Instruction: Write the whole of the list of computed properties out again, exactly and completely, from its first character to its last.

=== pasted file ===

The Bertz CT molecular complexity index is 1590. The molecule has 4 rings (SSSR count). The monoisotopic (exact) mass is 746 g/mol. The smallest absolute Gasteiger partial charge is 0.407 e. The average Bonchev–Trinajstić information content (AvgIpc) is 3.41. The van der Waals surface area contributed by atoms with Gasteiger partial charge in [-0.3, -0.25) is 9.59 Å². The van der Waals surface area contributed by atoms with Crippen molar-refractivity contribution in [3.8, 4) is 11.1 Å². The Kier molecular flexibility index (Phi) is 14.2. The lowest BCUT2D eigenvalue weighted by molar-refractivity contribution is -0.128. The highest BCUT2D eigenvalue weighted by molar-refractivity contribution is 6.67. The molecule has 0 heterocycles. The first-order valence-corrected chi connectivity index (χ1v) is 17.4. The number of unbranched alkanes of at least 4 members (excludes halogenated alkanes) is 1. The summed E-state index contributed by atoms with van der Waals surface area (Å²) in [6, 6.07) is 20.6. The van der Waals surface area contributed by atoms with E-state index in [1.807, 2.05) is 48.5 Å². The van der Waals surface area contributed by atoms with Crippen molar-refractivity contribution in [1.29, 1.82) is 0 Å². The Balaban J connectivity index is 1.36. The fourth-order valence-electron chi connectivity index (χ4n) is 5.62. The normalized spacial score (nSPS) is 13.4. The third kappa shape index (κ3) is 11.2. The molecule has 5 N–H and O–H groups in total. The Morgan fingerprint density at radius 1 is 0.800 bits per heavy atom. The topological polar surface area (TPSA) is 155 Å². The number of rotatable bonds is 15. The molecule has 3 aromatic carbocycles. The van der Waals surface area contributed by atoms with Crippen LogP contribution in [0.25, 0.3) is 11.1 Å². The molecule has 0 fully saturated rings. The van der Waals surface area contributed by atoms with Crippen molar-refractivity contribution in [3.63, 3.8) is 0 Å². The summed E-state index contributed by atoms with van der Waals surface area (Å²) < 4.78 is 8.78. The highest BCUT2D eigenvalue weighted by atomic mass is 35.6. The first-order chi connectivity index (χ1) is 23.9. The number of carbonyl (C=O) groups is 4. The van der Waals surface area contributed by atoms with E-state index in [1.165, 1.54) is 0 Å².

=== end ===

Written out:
The Bertz CT molecular complexity index is 1590. The molecule has 4 rings (SSSR count). The monoisotopic (exact) mass is 746 g/mol. The smallest absolute Gasteiger partial charge is 0.407 e. The average Bonchev–Trinajstić information content (AvgIpc) is 3.41. The van der Waals surface area contributed by atoms with Gasteiger partial charge in [-0.3, -0.25) is 9.59 Å². The van der Waals surface area contributed by atoms with Crippen molar-refractivity contribution in [3.8, 4) is 11.1 Å². The Kier molecular flexibility index (Phi) is 14.2. The lowest BCUT2D eigenvalue weighted by molar-refractivity contribution is -0.128. The highest BCUT2D eigenvalue weighted by molar-refractivity contribution is 6.67. The molecule has 0 heterocycles. The first-order valence-corrected chi connectivity index (χ1v) is 17.4. The number of unbranched alkanes of at least 4 members (excludes halogenated alkanes) is 1. The summed E-state index contributed by atoms with van der Waals surface area (Å²) in [6, 6.07) is 20.6. The van der Waals surface area contributed by atoms with E-state index in [1.807, 2.05) is 48.5 Å². The van der Waals surface area contributed by atoms with Crippen molar-refractivity contribution in [1.29, 1.82) is 0 Å². The Balaban J connectivity index is 1.36. The fourth-order valence-electron chi connectivity index (χ4n) is 5.62. The normalized spacial score (nSPS) is 13.4. The third kappa shape index (κ3) is 11.2. The molecule has 5 N–H and O–H groups in total. The Morgan fingerprint density at radius 1 is 0.800 bits per heavy atom. The topological polar surface area (TPSA) is 155 Å². The number of rotatable bonds is 15. The molecule has 3 aromatic carbocycles. The van der Waals surface area contributed by atoms with Crippen LogP contribution in [0.25, 0.3) is 11.1 Å². The molecule has 0 fully saturated rings. The van der Waals surface area contributed by atoms with Crippen molar-refractivity contribution in [3.63, 3.8) is 0 Å². The summed E-state index contributed by atoms with van der Waals surface area (Å²) < 4.78 is 8.78. The highest BCUT2D eigenvalue weighted by atomic mass is 35.6. The first-order chi connectivity index (χ1) is 23.9. The number of carbonyl (C=O) groups is 4. The van der Waals surface area contributed by atoms with E-state index in [1.165, 1.54) is 0 Å².